[Techtalk] kpackage/rpm help?

Almut Behrens almut_behrens at yahoo.com
Thu Nov 1 16:10:15 EST 2001

On Wed, Oct 31, 2001 at 01:15:07PM -0700, Ruth Kneale wrote:
> Two problems:  one small and one large.  Small first:  I usually use
> kpackage to administer and manage my RPM installations, but now it
> won't run - I get:
> kpackage: error in loading shared libraries:
> /usr/lib/librpmbuild.so.0: undefined symbol: rpmGlobalMacroContext

I suspect that you've somehow managed to mix up incompatible versions
of kpackage and the RPM libraries it relies upon :)  A little poking
around for the symbol in question revealed the following:

With an older set of RPM libs:

$ objdump -T /usr/lib/librpm*.so.0 | grep 'Global\|librpm'
/usr/lib/librpm.so.0:     file format elf32-i386
0004bfa4 g    DO .bss   0000000c  Base        rpmGlobalMacroContext
/usr/lib/librpmbuild.so.0:     file format elf32-i386
00000000      D  *UND*  00000000              rpmGlobalMacroContext

With the current libs (belonging to the rpm-4.0.2 package):

$ objdump -T ./librpm*.so.0 | grep 'Global\|librpm'
./librpm.so.0:     file format elf32-i386
./librpmbuild.so.0:     file format elf32-i386
00000000      D  *UND*  00000000              rpmGlobalMacroContext
./librpmio.so.0:     file format elf32-i386
0001b898 g    DO .bss   0000000c  Base        rpmGlobalMacroContext

This shows in which related libraries the symbol is being mentioned
and where it is actually located. (BTW, 'nm' provides similar output.)

The "*UND*" (referring to librpmbuild.so) indicates that the symbol is
not defined within that particular library, but rather is just a
reference to a library-external entity that needs to be resolved before
the program can run. (Well, this is simplified somewhat. With lazy/late
binding in effect, the program might start at first, but would crash
later on, as soon as some functionality tries to access the symbol...)

So, as we can see, the real location of the symbol is in librpm.so,
with the older libs.  With current versions of the RPM libraries,
however, things have changed, and rpmGlobalMacroContext is no longer
in librpm.so, but rather in librpmio.so (note the 'io').

As you can probably guess, an older kpackage binary does not know
about this change and therefore doesn't make any attempt to load
the relevant library, which in turn causes the symbol to not be found
when it is supposed to be resolved upon request of librpmbuild.so.

You can verify this, and indirectly check what kind of version you have
with ldd:

With an older kpackage you would probably get:

$ ldd /usr/sbin/kpackage | grep librpm
        librpmbuild.so.0 => /usr/lib/librpmbuild.so.0 (0x40b99000)
        librpm.so.0 => /usr/lib/librpm.so.0 (0x40bbe000)

whereas, running it on a more recent kpackage will output:

$ ldd ./kpackage | grep librpm
        librpm.so.0 => /usr/lib/librpm.so.0 (0x404c5000)
        librpmbuild.so.0 => /usr/lib/librpmbuild.so.0 (0x40511000)
        librpmio.so.0 => not found

(the "not found" is specific to the system I ran this on -- it only had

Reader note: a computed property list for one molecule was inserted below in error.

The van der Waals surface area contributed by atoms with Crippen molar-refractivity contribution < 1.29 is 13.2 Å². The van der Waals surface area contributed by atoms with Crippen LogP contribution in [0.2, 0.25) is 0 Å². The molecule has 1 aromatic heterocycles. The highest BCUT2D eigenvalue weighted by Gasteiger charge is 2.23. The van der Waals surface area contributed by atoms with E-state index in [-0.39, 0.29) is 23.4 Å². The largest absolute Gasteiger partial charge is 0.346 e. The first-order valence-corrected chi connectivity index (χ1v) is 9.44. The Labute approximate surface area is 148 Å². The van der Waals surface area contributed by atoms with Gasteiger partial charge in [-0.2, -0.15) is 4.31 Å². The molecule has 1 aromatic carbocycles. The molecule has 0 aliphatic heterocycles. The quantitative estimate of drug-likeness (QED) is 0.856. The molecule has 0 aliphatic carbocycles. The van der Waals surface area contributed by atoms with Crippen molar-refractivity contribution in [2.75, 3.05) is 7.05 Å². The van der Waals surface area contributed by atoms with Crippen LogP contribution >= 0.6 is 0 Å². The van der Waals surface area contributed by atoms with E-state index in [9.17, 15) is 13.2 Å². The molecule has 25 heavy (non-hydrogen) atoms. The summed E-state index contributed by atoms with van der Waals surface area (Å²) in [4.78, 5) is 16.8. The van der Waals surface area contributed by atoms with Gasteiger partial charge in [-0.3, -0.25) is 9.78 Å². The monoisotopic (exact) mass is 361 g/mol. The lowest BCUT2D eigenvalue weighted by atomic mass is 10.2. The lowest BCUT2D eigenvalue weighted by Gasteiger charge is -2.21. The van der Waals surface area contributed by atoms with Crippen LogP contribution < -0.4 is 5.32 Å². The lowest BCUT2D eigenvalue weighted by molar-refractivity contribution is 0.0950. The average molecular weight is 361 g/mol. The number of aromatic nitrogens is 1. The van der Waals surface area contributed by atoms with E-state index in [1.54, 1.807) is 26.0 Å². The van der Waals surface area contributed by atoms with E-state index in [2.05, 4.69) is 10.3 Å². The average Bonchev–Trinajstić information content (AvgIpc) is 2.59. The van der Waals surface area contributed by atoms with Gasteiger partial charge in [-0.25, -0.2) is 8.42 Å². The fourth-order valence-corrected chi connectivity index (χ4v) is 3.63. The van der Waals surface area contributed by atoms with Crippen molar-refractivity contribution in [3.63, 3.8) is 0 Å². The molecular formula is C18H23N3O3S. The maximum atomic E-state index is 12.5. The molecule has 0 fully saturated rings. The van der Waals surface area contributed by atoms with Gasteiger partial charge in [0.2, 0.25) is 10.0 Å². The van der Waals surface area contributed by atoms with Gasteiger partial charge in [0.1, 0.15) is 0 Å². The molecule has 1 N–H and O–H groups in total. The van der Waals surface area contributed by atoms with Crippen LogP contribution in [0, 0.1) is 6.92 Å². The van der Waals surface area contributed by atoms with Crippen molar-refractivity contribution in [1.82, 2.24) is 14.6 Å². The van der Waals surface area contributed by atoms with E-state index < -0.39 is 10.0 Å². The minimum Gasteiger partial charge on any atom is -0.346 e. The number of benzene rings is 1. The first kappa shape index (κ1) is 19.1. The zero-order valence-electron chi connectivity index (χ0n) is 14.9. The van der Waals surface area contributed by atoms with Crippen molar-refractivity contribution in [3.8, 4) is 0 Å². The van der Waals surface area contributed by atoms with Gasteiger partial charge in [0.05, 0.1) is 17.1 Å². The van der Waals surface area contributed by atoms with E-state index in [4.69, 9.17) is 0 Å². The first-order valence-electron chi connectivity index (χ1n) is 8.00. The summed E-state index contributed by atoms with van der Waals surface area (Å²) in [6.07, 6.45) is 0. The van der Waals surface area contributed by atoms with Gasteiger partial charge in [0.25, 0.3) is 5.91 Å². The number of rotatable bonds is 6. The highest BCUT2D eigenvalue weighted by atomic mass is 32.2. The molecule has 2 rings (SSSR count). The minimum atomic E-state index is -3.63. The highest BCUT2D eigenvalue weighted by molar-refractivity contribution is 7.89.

the old rpm libs in the standard places...)

Either way around (old kpackage and new rpm libs, or new kpackage and
old libs), things will not work...
Also, the set of the three rpm libs themselves might not be coherent --
although I'm not quite sure how this might have happened without manual
intervention.  Anyway, you'll need matching versions of everything

For .rpms of the RPM package (which also contains the libs), visit the
following site:


There you'll find any version your heart desires... For different
versions of kpackage I would try something like:


*Theoretically*, you could force kpackage to pull in the corresponding
lib versions it needs, making use of the LD_PRELOAD environment
variable, which the dynamic linker checks at link time, to pull in any
libs given as the value of it (colon-seperated list of .so-files).
So, you could in principle write a little wrapper for kpackage doing
just that:

export LD_PRELOAD=$libpath/librpmio.so.0:$libpath/librpm.so.0[:...]
exec /usr/sbin/kpackage

This is merely to illustrate the technique, though  (in case someone
might need it some time in a different context).  I wouldn't really
recommend that you actually do this.  Mixing different RPM versions on
one system might trash your package database -- at least, I've heard
rumours along these lines...  However, I'm not an RPM expert, so take
the latter statement with a grain of salt.

Good luck,

- Almut

PS: does anyone know of a way to extract *individual* files from RPMs,
without having to install the whole shebang? Let's say I wanted to get
hold of the above mentioned librmpio.so.0.  Any way to do that with the
native RPM tools?  I usually use mc's (midnight commander) virtual RPM
file system (+ cpio) to do this.  Works fine, but I've always been
wondering whether there is some combination of commandline options that
you give to rpm to achieve the same effects.  Always curious, you know,
but in this particular case just too lazy to fully read the manuals ;)

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